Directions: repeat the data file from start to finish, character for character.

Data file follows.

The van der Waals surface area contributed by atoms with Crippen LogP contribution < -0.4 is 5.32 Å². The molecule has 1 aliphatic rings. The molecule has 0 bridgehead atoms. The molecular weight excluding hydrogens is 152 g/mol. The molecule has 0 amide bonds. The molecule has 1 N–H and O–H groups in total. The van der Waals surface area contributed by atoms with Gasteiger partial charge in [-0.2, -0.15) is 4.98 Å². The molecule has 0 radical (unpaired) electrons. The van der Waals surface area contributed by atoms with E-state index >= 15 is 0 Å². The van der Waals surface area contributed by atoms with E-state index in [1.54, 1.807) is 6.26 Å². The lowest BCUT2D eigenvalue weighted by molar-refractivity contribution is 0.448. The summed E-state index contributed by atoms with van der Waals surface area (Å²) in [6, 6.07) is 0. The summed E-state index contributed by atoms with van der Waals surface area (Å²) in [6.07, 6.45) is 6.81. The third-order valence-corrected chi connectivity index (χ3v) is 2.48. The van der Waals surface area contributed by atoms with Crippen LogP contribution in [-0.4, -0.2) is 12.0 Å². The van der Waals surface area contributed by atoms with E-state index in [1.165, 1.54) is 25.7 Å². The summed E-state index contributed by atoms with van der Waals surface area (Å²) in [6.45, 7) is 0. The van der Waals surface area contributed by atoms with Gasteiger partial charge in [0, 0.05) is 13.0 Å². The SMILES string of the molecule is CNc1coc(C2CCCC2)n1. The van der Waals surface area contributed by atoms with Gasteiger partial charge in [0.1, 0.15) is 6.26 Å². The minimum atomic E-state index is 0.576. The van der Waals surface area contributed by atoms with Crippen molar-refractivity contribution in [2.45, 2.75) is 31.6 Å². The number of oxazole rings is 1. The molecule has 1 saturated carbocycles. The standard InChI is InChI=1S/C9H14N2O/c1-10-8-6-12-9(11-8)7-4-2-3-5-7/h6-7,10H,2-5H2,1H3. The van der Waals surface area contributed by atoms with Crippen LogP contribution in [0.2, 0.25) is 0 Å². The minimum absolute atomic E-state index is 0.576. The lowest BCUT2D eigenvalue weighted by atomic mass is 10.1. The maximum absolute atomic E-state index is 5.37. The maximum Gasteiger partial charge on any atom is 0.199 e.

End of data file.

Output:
The van der Waals surface area contributed by atoms with Crippen LogP contribution < -0.4 is 5.32 Å². The molecule has 1 aliphatic rings. The molecule has 0 bridgehead atoms. The molecular weight excluding hydrogens is 152 g/mol. The molecule has 0 amide bonds. The molecule has 1 N–H and O–H groups in total. The van der Waals surface area contributed by atoms with Gasteiger partial charge in [-0.2, -0.15) is 4.98 Å². The molecule has 0 radical (unpaired) electrons. The van der Waals surface area contributed by atoms with E-state index >= 15 is 0 Å². The van der Waals surface area contributed by atoms with E-state index in [1.54, 1.807) is 6.26 Å². The lowest BCUT2D eigenvalue weighted by molar-refractivity contribution is 0.448. The summed E-state index contributed by atoms with van der Waals surface area (Å²) in [6, 6.07) is 0. The summed E-state index contributed by atoms with van der Waals surface area (Å²) in [6.07, 6.45) is 6.81. The third-order valence-corrected chi connectivity index (χ3v) is 2.48. The van der Waals surface area contributed by atoms with Crippen LogP contribution in [-0.4, -0.2) is 12.0 Å². The van der Waals surface area contributed by atoms with E-state index in [1.165, 1.54) is 25.7 Å². The summed E-state index contributed by atoms with van der Waals surface area (Å²) in [6.45, 7) is 0. The van der Waals surface area contributed by atoms with Gasteiger partial charge in [0, 0.05) is 13.0 Å². The SMILES string of the molecule is CNc1coc(C2CCCC2)n1. The van der Waals surface area contributed by atoms with Gasteiger partial charge in [0.1, 0.15) is 6.26 Å². The minimum atomic E-state index is 0.576. The van der Waals surface area contributed by atoms with Crippen molar-refractivity contribution in [2.45, 2.75) is 31.6 Å². The number of oxazole rings is 1. The molecule has 1 saturated carbocycles. The standard InChI is InChI=1S/C9H14N2O/c1-10-8-6-12-9(11-8)7-4-2-3-5-7/h6-7,10H,2-5H2,1H3. The van der Waals surface area contributed by atoms with Crippen LogP contribution in [0.2, 0.25) is 0 Å². The minimum absolute atomic E-state index is 0.576. The lowest BCUT2D eigenvalue weighted by atomic mass is 10.1. The maximum absolute atomic E-state index is 5.37. The maximum Gasteiger partial charge on any atom is 0.199 e.